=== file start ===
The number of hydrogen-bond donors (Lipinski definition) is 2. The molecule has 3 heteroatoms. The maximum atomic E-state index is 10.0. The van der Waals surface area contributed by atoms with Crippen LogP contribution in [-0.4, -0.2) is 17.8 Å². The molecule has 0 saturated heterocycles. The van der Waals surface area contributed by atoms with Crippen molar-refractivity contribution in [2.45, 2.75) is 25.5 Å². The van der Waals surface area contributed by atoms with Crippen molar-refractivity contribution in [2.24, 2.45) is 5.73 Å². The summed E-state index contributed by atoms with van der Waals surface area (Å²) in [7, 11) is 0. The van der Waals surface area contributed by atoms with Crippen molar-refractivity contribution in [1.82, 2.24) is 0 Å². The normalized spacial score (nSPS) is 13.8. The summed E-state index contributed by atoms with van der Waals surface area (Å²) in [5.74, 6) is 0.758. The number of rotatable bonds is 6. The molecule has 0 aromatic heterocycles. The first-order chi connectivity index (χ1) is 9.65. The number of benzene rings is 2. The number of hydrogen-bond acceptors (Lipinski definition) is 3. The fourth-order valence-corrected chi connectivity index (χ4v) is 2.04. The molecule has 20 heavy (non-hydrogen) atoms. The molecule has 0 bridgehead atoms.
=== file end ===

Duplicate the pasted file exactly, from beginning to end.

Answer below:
The number of hydrogen-bond donors (Lipinski definition) is 2. The molecule has 3 heteroatoms. The maximum atomic E-state index is 10.0. The van der Waals surface area contributed by atoms with Crippen LogP contribution in [-0.4, -0.2) is 17.8 Å². The molecule has 0 saturated heterocycles. The van der Waals surface area contributed by atoms with Crippen molar-refractivity contribution in [2.45, 2.75) is 25.5 Å². The van der Waals surface area contributed by atoms with Crippen molar-refractivity contribution in [2.24, 2.45) is 5.73 Å². The summed E-state index contributed by atoms with van der Waals surface area (Å²) in [7, 11) is 0. The van der Waals surface area contributed by atoms with Crippen molar-refractivity contribution in [1.82, 2.24) is 0 Å². The normalized spacial score (nSPS) is 13.8. The summed E-state index contributed by atoms with van der Waals surface area (Å²) in [5.74, 6) is 0.758. The number of rotatable bonds is 6. The molecule has 0 aromatic heterocycles. The first-order chi connectivity index (χ1) is 9.65. The number of benzene rings is 2. The number of hydrogen-bond acceptors (Lipinski definition) is 3. The fourth-order valence-corrected chi connectivity index (χ4v) is 2.04. The molecule has 20 heavy (non-hydrogen) atoms. The molecule has 0 bridgehead atoms.